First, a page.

>>>>> To make that more clear, casting a(Posn Real)to a(Posn String)would work 
>>>>> fine until you tried to callposn-xon the instance, in which case it would 
>>>>> raise a contract error. Note that this isn’t really any different from 
>>>>> casting mutable data types.
>>>> But if it were wrapped in an opaque structure, then that structure 
>>>> wouldn’t satisfy the posn? predicate, unless of course the posn? predicate 
>>>> has a contract that unwraps it.  So all of the operations on it would have 
>>>> to have contracts that would unwrap it.  This might actually make sense if 
>>>> the type is meant to be actually opaque, but if it’s an opaque type that 
>>>> represents a normal non-opaque value, then it will still work as an opaque 
>>>> type, but it won’t be a normal non-opaque value anymore on the typed side.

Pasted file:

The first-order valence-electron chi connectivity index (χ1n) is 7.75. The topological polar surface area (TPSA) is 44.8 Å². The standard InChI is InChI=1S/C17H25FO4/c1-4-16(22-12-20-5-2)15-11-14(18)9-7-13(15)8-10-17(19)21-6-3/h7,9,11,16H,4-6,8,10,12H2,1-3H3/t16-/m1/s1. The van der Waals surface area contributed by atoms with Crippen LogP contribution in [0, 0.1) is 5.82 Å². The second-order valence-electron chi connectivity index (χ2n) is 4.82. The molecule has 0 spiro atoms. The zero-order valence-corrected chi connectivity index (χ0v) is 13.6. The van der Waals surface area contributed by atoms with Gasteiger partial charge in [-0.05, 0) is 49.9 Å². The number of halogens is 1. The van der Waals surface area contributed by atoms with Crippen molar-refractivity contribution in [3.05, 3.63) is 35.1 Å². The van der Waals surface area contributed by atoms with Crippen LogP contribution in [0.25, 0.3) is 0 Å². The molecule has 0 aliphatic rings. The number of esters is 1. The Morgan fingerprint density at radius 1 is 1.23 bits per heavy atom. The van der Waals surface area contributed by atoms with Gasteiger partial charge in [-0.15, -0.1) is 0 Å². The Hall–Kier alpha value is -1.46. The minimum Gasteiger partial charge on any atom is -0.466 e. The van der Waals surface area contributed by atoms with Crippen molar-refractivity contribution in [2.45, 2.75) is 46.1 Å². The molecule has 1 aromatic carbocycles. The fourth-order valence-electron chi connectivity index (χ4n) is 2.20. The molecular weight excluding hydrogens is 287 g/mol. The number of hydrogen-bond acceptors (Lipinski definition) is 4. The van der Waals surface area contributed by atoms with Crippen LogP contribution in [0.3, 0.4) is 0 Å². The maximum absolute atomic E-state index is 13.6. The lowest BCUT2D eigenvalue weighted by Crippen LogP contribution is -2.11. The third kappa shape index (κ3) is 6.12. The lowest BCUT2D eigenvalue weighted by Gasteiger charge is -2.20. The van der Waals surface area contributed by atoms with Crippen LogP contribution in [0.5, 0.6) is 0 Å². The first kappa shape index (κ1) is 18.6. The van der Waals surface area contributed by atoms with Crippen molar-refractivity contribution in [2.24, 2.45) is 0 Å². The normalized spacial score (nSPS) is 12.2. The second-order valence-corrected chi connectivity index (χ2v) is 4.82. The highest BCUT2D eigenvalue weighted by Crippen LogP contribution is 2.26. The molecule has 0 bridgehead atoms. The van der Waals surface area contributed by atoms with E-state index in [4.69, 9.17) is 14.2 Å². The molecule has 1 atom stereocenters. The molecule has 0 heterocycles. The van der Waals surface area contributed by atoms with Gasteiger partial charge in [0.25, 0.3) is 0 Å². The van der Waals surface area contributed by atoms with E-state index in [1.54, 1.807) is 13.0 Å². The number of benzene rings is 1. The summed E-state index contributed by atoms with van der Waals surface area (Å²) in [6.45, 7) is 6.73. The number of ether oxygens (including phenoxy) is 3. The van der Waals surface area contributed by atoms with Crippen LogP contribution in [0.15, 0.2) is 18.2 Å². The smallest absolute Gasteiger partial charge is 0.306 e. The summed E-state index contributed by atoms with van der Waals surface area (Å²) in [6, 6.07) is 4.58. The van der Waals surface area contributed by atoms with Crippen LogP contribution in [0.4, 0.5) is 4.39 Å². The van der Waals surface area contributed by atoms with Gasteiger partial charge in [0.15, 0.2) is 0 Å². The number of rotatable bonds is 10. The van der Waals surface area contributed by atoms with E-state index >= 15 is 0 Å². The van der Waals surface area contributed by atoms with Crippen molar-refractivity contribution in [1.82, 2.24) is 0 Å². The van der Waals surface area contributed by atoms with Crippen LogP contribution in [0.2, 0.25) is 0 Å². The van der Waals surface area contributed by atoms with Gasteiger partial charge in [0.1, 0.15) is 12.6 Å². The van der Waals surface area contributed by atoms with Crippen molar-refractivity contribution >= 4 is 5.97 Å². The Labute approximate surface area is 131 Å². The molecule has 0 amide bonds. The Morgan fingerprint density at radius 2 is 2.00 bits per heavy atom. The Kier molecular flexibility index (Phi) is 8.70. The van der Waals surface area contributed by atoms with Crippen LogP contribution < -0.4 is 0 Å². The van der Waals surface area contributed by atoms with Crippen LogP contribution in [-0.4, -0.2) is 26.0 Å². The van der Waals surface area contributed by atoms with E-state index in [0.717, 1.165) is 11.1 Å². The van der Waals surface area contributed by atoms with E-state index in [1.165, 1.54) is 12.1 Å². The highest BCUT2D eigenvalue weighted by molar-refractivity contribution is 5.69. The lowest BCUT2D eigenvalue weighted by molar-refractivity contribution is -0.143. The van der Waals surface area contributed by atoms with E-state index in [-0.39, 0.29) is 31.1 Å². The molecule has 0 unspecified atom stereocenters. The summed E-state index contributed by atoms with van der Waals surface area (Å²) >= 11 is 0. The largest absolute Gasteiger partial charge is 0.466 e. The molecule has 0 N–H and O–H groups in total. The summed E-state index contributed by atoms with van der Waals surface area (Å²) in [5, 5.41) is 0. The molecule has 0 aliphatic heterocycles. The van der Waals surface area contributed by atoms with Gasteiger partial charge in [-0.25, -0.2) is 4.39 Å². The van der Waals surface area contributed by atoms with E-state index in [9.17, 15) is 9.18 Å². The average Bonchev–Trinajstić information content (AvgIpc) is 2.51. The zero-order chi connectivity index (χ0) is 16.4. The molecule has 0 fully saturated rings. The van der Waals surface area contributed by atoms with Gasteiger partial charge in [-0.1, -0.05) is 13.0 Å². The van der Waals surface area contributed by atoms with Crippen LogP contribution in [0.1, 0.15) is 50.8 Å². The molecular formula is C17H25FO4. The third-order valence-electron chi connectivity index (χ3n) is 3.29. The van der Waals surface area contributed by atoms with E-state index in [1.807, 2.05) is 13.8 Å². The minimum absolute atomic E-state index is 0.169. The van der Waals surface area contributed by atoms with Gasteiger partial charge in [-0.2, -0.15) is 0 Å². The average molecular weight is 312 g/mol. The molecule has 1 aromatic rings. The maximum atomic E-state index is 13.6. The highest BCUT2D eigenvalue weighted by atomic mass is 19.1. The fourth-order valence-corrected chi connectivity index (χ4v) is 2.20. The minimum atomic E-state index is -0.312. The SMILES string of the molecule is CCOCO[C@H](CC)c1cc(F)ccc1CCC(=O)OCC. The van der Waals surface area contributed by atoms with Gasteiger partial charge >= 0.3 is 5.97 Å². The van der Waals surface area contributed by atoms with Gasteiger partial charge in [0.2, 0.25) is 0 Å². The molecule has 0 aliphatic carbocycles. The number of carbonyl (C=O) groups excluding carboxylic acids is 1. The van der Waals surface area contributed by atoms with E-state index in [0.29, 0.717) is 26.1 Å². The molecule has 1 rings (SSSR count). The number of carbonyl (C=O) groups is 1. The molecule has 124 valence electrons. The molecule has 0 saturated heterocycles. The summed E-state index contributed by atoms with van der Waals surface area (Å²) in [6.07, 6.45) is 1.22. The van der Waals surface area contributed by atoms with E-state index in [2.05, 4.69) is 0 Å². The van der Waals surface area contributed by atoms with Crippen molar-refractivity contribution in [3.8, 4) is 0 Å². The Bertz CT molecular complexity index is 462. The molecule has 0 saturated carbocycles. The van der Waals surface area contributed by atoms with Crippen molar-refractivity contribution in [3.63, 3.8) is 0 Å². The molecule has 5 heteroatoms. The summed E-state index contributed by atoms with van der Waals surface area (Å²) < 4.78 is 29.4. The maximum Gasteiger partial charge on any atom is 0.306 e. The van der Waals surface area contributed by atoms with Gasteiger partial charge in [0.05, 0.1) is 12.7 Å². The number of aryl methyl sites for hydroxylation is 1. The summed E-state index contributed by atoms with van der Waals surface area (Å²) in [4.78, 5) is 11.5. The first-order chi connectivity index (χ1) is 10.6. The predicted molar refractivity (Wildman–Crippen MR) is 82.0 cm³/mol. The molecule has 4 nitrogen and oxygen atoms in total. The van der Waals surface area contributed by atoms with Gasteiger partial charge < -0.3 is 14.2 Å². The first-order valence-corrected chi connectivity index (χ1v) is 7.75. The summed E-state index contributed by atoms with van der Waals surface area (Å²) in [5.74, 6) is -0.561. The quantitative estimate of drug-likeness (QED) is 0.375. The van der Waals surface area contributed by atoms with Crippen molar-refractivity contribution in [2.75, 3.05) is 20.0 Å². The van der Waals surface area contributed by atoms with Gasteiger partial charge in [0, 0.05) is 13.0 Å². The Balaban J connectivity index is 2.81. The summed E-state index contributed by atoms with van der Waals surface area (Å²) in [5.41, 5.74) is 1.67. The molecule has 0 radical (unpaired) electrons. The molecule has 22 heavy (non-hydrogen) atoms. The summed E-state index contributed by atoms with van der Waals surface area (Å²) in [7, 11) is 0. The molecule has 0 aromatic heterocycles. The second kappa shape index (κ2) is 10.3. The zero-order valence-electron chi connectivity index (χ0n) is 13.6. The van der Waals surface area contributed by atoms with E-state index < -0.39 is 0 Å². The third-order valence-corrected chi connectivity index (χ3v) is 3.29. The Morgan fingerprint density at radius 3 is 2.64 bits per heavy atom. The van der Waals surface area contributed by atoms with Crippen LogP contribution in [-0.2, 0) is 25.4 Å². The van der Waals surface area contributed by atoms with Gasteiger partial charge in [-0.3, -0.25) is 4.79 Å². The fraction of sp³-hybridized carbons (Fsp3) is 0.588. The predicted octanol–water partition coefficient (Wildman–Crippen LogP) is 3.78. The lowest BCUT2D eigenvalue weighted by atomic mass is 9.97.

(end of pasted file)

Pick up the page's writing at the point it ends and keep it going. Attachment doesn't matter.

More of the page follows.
>>>> But the reason I asked about cast was because normally I can use cast with 
>>>> a value that has an opaque type, but it’s wrapped on the typed side in 
>>>> this opaque structure, then the contracts on the cast would see this 
>>>> opaque structure instead of the actual value.  
>>>> I’m thinking of an opaque typed representing a string with length 1, which 
>>>> I can use as long as I use either (cast x String) or (assert x string?) 
>>>> whenever I pass it to a string operation.  But if it were an opaque type, 
>>>> I don’t think I could do that.  There could be a 1string->string function 
>>>> that could take one of these 1strings and convert it to a string, but that 
>>>> seems like it should be unnecessary, but made necessary by this opaque 
>>>> structure thing.